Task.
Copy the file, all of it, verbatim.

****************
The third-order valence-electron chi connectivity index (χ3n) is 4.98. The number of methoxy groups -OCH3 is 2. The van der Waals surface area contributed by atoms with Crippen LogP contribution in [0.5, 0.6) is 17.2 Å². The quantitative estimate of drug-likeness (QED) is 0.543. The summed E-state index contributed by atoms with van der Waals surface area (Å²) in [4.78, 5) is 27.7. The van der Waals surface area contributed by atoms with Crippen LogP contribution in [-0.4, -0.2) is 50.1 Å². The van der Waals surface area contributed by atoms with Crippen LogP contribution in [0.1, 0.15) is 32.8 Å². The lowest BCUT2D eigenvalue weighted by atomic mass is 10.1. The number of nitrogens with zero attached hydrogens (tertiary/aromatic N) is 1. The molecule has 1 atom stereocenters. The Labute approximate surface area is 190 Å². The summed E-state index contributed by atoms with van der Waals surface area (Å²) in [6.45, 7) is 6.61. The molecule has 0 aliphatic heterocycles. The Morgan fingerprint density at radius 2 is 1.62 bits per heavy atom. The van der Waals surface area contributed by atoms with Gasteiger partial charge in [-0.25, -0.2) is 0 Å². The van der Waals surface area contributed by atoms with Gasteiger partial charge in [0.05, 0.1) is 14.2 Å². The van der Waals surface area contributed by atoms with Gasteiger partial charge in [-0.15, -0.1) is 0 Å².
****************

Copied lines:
The third-order valence-electron chi connectivity index (χ3n) is 4.98. The number of methoxy groups -OCH3 is 2. The van der Waals surface area contributed by atoms with Crippen LogP contribution in [0.5, 0.6) is 17.2 Å². The quantitative estimate of drug-likeness (QED) is 0.543. The summed E-state index contributed by atoms with van der Waals surface area (Å²) in [4.78, 5) is 27.7. The van der Waals surface area contributed by atoms with Crippen LogP contribution in [-0.4, -0.2) is 50.1 Å². The van der Waals surface area contributed by atoms with Crippen LogP contribution in [0.1, 0.15) is 32.8 Å². The lowest BCUT2D eigenvalue weighted by atomic mass is 10.1. The number of nitrogens with zero attached hydrogens (tertiary/aromatic N) is 1. The molecule has 1 atom stereocenters. The Labute approximate surface area is 190 Å². The summed E-state index contributed by atoms with van der Waals surface area (Å²) in [6.45, 7) is 6.61. The molecule has 0 aliphatic heterocycles. The Morgan fingerprint density at radius 2 is 1.62 bits per heavy atom. The van der Waals surface area contributed by atoms with Gasteiger partial charge in [-0.25, -0.2) is 0 Å². The van der Waals surface area contributed by atoms with Gasteiger partial charge in [0.05, 0.1) is 14.2 Å². The van der Waals surface area contributed by atoms with Gasteiger partial charge in [-0.15, -0.1) is 0 Å².